UGI’s Frank King to Present the Benefits of the RNG in Fighting Climate Change at Appalachian RNG Conference
UGI Corp. is an American company with 150 years of business acumen, operating in a quiet, moneymaking way.
From its roots providing natural gas and power to Eastern Pennsylvania communities, to today as an international distributor/marketer of energy products and services, including natural gas, LPG, electricity and renewables, UGI two years ago embarked on another energy area it intends to dominate.
The King of Prussia, Pa-based company rapidly has become involved with renewable natural gas, (RNG) a fuel increasing numbers of firms are investigating due to its climate-related positives – and the fact it offers virtually no downside to development.
“The climate change challenge we all face is a main reason why we became involved with RNG in 2020,” according to Frank King, Director, Midstream Business Development, for UGI Corp. subsidiary UGI Energy Services (UGIES).
“We view RNG as a safe, alternative energy source,” King continued.
King will be one of the featured speakers at Shale Directories and the H2-CCS Network-produced Appalachian RNG Conference, slated for April 19, 2023, at the Hilton Garden Inn Pittsburgh/Southpointe in Canonsburg, Pennsylvania.
“UGI is an aggressive participant in the RNG market, and continues to lead in this high growth sustainable energy sector.” Said Tom Gellrich CEO and Founder H2-CCS Network. “Sharing their experience will provide conference attendees with insights only a leader can provide.”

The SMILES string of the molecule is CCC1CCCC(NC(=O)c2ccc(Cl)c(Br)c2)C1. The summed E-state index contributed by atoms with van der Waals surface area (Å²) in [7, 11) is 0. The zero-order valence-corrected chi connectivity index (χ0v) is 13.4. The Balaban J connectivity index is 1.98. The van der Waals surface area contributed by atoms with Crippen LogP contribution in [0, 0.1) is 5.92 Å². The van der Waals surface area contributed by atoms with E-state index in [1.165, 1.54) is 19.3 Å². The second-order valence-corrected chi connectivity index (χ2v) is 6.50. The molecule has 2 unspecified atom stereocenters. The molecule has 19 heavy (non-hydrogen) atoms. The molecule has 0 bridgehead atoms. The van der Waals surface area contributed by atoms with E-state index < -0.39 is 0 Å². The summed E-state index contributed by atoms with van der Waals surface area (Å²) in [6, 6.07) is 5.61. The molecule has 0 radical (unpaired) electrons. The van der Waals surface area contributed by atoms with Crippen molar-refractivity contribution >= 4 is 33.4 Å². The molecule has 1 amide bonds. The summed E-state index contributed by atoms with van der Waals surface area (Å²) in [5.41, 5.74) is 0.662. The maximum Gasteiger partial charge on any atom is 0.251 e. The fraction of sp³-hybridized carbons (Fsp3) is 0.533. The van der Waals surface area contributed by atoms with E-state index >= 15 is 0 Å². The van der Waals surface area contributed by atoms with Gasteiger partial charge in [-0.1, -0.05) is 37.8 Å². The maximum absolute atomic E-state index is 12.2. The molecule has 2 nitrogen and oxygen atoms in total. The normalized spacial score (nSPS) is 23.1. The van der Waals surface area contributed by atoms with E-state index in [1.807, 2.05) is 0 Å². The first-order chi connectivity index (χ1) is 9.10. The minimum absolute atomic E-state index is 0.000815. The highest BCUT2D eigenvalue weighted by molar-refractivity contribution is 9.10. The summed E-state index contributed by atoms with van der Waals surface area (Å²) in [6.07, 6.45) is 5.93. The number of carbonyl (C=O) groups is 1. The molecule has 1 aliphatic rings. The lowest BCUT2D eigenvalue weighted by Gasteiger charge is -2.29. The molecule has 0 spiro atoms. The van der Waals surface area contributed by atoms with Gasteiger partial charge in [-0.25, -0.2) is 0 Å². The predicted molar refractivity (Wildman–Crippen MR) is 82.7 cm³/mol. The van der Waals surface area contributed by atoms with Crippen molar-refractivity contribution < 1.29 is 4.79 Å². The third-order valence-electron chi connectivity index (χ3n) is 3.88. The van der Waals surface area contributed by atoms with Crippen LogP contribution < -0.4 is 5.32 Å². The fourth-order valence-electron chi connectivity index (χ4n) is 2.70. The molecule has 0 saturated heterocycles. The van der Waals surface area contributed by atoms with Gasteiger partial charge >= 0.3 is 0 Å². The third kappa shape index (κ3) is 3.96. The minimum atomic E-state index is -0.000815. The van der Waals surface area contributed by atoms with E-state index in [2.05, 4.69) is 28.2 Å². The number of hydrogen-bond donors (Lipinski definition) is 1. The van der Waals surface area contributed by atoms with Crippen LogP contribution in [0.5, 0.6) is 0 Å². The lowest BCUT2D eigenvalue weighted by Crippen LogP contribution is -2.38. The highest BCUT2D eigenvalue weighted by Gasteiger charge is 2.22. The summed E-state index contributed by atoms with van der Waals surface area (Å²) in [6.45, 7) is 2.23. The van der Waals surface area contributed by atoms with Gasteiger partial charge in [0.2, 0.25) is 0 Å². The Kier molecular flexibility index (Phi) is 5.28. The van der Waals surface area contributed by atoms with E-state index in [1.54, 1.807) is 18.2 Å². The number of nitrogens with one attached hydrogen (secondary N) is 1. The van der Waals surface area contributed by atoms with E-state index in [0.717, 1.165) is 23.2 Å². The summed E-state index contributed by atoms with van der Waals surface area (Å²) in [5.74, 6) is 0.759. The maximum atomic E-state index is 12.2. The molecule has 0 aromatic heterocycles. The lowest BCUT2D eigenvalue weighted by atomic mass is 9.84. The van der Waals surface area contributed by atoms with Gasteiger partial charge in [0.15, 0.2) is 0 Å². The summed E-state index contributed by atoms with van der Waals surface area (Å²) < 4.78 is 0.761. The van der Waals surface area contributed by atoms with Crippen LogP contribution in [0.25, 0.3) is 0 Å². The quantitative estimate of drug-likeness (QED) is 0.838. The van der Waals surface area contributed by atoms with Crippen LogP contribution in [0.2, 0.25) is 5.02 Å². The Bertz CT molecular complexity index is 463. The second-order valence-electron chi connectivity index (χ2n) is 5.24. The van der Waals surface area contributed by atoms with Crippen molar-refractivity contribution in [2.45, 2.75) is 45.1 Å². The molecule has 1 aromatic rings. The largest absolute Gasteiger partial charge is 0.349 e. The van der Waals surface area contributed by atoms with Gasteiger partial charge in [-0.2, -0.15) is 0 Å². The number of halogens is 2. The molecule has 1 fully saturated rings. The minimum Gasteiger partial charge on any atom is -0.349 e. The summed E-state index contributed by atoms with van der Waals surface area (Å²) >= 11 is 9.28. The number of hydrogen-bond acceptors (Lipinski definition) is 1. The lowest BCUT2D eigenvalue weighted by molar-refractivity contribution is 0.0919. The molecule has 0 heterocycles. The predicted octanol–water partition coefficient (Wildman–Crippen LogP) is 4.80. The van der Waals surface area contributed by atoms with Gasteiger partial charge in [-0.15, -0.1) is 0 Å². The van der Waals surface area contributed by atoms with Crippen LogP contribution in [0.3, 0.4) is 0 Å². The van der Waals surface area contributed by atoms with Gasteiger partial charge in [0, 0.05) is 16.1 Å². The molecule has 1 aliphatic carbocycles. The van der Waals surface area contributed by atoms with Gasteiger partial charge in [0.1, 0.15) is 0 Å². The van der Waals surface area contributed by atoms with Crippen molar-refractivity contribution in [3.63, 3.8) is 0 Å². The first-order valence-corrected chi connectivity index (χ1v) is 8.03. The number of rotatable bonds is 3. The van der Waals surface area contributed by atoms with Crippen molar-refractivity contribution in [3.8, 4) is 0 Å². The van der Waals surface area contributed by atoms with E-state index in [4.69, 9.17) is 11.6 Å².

RNG is natural gas, i.e., methane, from renewable sources such as landfills, wastewater treatment plants, livestock farms, even restaurant food waste.
Use of RNG can provide benefits in terms of fuel security, economic revenue or savings, improved local air quality and reductions of highly toxic greenhouse gas emissions.
Generation of RNG avoids emissions of methane, a greenhouse gas with warming potential 25–34 times greater than carbon dioxide, according to University of Utah data. Avoidance of methane emissions gives RNG a negative carbon intensity.
RNG is looked on positively by the federal government, through programs including Renewable Energy Credits (RECs and SRECs), tax credits and incentives, Carbon Offsets, and Renewable Identification Numbers (RINs).
While UGIES is looking at all forms of RNG feedstock, it currently is concentrated in working with farmers for their livestock waste.
With joint-venture partner engineering-development company Global Common Ventures LLC, UGIES announced in November its fifth project to produce RNG in Upstate New York.
Once completed in the second half of 2024, the project is expected to produce roughly 35 million cubic feet of RNG annually that will be delivered to a local natural gas pipeline serving the regional distribution system. UGIES’ subsidiary, GHI Energy, will be the exclusive marketer for the RNG.
Other UGIES farming partners in developing RNG are in Idaho and the Dakotas, according to King.
“Our scope in developing RNG projects is national,” King said.
UGI uses for RNG include electricity generation, upgrading the fuel to pipeline-quality to be injected into its utility pipeline systems for heating and cooling and as a transportation fuel.